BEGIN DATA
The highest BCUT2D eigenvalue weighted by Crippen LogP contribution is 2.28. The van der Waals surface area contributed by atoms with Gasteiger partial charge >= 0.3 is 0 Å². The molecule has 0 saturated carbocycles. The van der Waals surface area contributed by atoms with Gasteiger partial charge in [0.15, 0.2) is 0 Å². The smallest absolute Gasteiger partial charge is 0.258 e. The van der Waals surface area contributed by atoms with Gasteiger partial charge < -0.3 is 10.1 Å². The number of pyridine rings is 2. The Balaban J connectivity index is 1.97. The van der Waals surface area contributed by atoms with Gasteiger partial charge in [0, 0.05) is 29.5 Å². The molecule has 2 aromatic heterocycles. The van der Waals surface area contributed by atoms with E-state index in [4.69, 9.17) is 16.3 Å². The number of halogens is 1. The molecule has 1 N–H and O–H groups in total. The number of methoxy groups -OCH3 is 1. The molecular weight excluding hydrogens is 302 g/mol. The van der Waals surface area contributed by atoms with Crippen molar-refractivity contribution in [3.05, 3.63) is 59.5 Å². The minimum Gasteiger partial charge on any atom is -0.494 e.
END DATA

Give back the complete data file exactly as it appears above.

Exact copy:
The highest BCUT2D eigenvalue weighted by Crippen LogP contribution is 2.28. The van der Waals surface area contributed by atoms with Gasteiger partial charge >= 0.3 is 0 Å². The molecule has 0 saturated carbocycles. The van der Waals surface area contributed by atoms with Gasteiger partial charge in [0.15, 0.2) is 0 Å². The smallest absolute Gasteiger partial charge is 0.258 e. The van der Waals surface area contributed by atoms with Gasteiger partial charge < -0.3 is 10.1 Å². The number of pyridine rings is 2. The Balaban J connectivity index is 1.97. The van der Waals surface area contributed by atoms with Gasteiger partial charge in [0, 0.05) is 29.5 Å². The molecule has 2 aromatic heterocycles. The van der Waals surface area contributed by atoms with E-state index in [4.69, 9.17) is 16.3 Å². The number of halogens is 1. The molecule has 1 N–H and O–H groups in total. The number of methoxy groups -OCH3 is 1. The molecular weight excluding hydrogens is 302 g/mol. The van der Waals surface area contributed by atoms with Crippen molar-refractivity contribution in [3.05, 3.63) is 59.5 Å². The minimum Gasteiger partial charge on any atom is -0.494 e.